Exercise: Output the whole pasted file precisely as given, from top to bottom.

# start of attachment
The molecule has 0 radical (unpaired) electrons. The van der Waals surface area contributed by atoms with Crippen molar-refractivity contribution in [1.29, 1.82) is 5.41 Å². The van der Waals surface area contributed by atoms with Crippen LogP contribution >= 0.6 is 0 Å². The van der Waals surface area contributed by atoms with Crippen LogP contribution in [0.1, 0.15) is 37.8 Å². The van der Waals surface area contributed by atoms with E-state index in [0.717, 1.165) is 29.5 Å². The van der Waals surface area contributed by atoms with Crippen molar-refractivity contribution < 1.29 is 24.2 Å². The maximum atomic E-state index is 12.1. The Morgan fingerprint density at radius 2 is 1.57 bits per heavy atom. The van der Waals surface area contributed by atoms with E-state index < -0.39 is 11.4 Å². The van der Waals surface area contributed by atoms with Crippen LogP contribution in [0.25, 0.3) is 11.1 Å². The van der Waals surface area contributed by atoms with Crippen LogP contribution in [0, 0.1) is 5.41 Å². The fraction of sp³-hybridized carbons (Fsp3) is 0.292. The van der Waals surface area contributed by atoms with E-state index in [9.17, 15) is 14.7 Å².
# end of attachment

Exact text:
The molecule has 0 radical (unpaired) electrons. The van der Waals surface area contributed by atoms with Crippen molar-refractivity contribution in [1.29, 1.82) is 5.41 Å². The van der Waals surface area contributed by atoms with Crippen LogP contribution >= 0.6 is 0 Å². The van der Waals surface area contributed by atoms with Crippen LogP contribution in [0.1, 0.15) is 37.8 Å². The van der Waals surface area contributed by atoms with E-state index in [0.717, 1.165) is 29.5 Å². The van der Waals surface area contributed by atoms with Crippen molar-refractivity contribution < 1.29 is 24.2 Å². The maximum atomic E-state index is 12.1. The Morgan fingerprint density at radius 2 is 1.57 bits per heavy atom. The van der Waals surface area contributed by atoms with E-state index < -0.39 is 11.4 Å². The van der Waals surface area contributed by atoms with Crippen LogP contribution in [0.25, 0.3) is 11.1 Å². The van der Waals surface area contributed by atoms with Crippen LogP contribution in [0, 0.1) is 5.41 Å². The fraction of sp³-hybridized carbons (Fsp3) is 0.292. The van der Waals surface area contributed by atoms with E-state index in [9.17, 15) is 14.7 Å².